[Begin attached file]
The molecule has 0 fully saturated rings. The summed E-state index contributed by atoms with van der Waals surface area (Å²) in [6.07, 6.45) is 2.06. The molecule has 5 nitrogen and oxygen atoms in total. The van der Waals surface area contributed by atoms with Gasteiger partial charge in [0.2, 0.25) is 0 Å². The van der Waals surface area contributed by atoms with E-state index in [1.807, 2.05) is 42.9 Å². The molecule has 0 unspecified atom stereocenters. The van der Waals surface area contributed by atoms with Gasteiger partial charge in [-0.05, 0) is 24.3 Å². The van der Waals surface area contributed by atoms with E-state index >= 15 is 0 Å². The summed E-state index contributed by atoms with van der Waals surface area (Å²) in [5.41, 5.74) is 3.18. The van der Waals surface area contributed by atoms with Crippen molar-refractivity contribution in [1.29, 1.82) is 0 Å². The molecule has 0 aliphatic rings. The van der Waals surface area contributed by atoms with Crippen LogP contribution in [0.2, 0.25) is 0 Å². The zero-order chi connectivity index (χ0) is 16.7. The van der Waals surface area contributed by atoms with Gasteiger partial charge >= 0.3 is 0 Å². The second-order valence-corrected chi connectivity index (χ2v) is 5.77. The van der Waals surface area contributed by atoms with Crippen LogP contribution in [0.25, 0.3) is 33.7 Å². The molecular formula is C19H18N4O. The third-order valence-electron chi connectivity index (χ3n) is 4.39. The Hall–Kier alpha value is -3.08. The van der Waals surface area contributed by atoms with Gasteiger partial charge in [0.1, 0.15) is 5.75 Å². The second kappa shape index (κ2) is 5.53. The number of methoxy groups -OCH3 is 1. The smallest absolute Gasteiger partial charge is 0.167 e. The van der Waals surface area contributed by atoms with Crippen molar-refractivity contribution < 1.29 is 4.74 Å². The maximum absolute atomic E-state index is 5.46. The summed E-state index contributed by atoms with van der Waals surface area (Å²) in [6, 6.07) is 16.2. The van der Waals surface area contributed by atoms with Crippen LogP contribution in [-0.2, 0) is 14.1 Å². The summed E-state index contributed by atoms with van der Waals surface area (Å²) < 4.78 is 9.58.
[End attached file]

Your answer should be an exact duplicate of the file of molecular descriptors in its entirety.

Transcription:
The molecule has 0 fully saturated rings. The summed E-state index contributed by atoms with van der Waals surface area (Å²) in [6.07, 6.45) is 2.06. The molecule has 5 nitrogen and oxygen atoms in total. The van der Waals surface area contributed by atoms with Gasteiger partial charge in [0.2, 0.25) is 0 Å². The van der Waals surface area contributed by atoms with E-state index in [1.807, 2.05) is 42.9 Å². The molecule has 0 unspecified atom stereocenters. The van der Waals surface area contributed by atoms with Gasteiger partial charge in [-0.05, 0) is 24.3 Å². The van der Waals surface area contributed by atoms with E-state index >= 15 is 0 Å². The summed E-state index contributed by atoms with van der Waals surface area (Å²) in [5.41, 5.74) is 3.18. The van der Waals surface area contributed by atoms with Crippen molar-refractivity contribution in [1.29, 1.82) is 0 Å². The molecule has 0 aliphatic rings. The van der Waals surface area contributed by atoms with Crippen LogP contribution in [0.2, 0.25) is 0 Å². The zero-order chi connectivity index (χ0) is 16.7. The van der Waals surface area contributed by atoms with Gasteiger partial charge >= 0.3 is 0 Å². The second-order valence-corrected chi connectivity index (χ2v) is 5.77. The van der Waals surface area contributed by atoms with Crippen LogP contribution in [0.25, 0.3) is 33.7 Å². The molecular formula is C19H18N4O. The third-order valence-electron chi connectivity index (χ3n) is 4.39. The Hall–Kier alpha value is -3.08. The van der Waals surface area contributed by atoms with Gasteiger partial charge in [0.1, 0.15) is 5.75 Å². The second kappa shape index (κ2) is 5.53. The number of methoxy groups -OCH3 is 1. The smallest absolute Gasteiger partial charge is 0.167 e. The van der Waals surface area contributed by atoms with Crippen molar-refractivity contribution < 1.29 is 4.74 Å². The maximum absolute atomic E-state index is 5.46. The summed E-state index contributed by atoms with van der Waals surface area (Å²) in [6, 6.07) is 16.2. The van der Waals surface area contributed by atoms with Crippen LogP contribution in [-0.2, 0) is 14.1 Å². The summed E-state index contributed by atoms with van der Waals surface area (Å²) < 4.78 is 9.58.